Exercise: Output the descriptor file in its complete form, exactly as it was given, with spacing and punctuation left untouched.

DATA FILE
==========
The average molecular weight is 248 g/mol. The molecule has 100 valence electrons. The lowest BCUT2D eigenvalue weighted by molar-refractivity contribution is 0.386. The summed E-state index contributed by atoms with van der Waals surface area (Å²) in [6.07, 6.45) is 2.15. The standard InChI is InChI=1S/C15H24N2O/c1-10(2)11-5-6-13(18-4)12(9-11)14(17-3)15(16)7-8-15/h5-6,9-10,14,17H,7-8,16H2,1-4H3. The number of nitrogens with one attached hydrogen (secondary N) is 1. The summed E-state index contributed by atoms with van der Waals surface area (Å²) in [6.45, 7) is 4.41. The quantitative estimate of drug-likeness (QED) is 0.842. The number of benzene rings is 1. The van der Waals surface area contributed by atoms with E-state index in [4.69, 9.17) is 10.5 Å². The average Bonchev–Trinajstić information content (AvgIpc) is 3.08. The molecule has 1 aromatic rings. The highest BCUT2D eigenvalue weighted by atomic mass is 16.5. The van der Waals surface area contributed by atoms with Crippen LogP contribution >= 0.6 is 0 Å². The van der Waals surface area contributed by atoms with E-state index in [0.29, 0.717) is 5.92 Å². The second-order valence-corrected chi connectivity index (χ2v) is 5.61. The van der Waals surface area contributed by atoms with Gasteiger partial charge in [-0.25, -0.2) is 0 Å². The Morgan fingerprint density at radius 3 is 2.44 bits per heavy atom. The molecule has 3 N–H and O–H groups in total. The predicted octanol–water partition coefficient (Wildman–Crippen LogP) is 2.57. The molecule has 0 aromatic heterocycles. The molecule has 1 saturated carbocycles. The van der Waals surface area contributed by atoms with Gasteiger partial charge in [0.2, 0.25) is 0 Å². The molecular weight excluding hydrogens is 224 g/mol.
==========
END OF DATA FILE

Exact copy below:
The average molecular weight is 248 g/mol. The molecule has 100 valence electrons. The lowest BCUT2D eigenvalue weighted by molar-refractivity contribution is 0.386. The summed E-state index contributed by atoms with van der Waals surface area (Å²) in [6.07, 6.45) is 2.15. The standard InChI is InChI=1S/C15H24N2O/c1-10(2)11-5-6-13(18-4)12(9-11)14(17-3)15(16)7-8-15/h5-6,9-10,14,17H,7-8,16H2,1-4H3. The number of nitrogens with one attached hydrogen (secondary N) is 1. The summed E-state index contributed by atoms with van der Waals surface area (Å²) in [6.45, 7) is 4.41. The quantitative estimate of drug-likeness (QED) is 0.842. The number of benzene rings is 1. The van der Waals surface area contributed by atoms with E-state index in [4.69, 9.17) is 10.5 Å². The average Bonchev–Trinajstić information content (AvgIpc) is 3.08. The molecule has 1 aromatic rings. The highest BCUT2D eigenvalue weighted by atomic mass is 16.5. The van der Waals surface area contributed by atoms with Crippen LogP contribution >= 0.6 is 0 Å². The van der Waals surface area contributed by atoms with E-state index in [0.29, 0.717) is 5.92 Å². The second-order valence-corrected chi connectivity index (χ2v) is 5.61. The van der Waals surface area contributed by atoms with Gasteiger partial charge in [-0.25, -0.2) is 0 Å². The Morgan fingerprint density at radius 3 is 2.44 bits per heavy atom. The molecule has 3 N–H and O–H groups in total. The predicted octanol–water partition coefficient (Wildman–Crippen LogP) is 2.57. The molecule has 0 aromatic heterocycles. The molecule has 1 saturated carbocycles. The van der Waals surface area contributed by atoms with Gasteiger partial charge in [0.2, 0.25) is 0 Å². The molecular weight excluding hydrogens is 224 g/mol.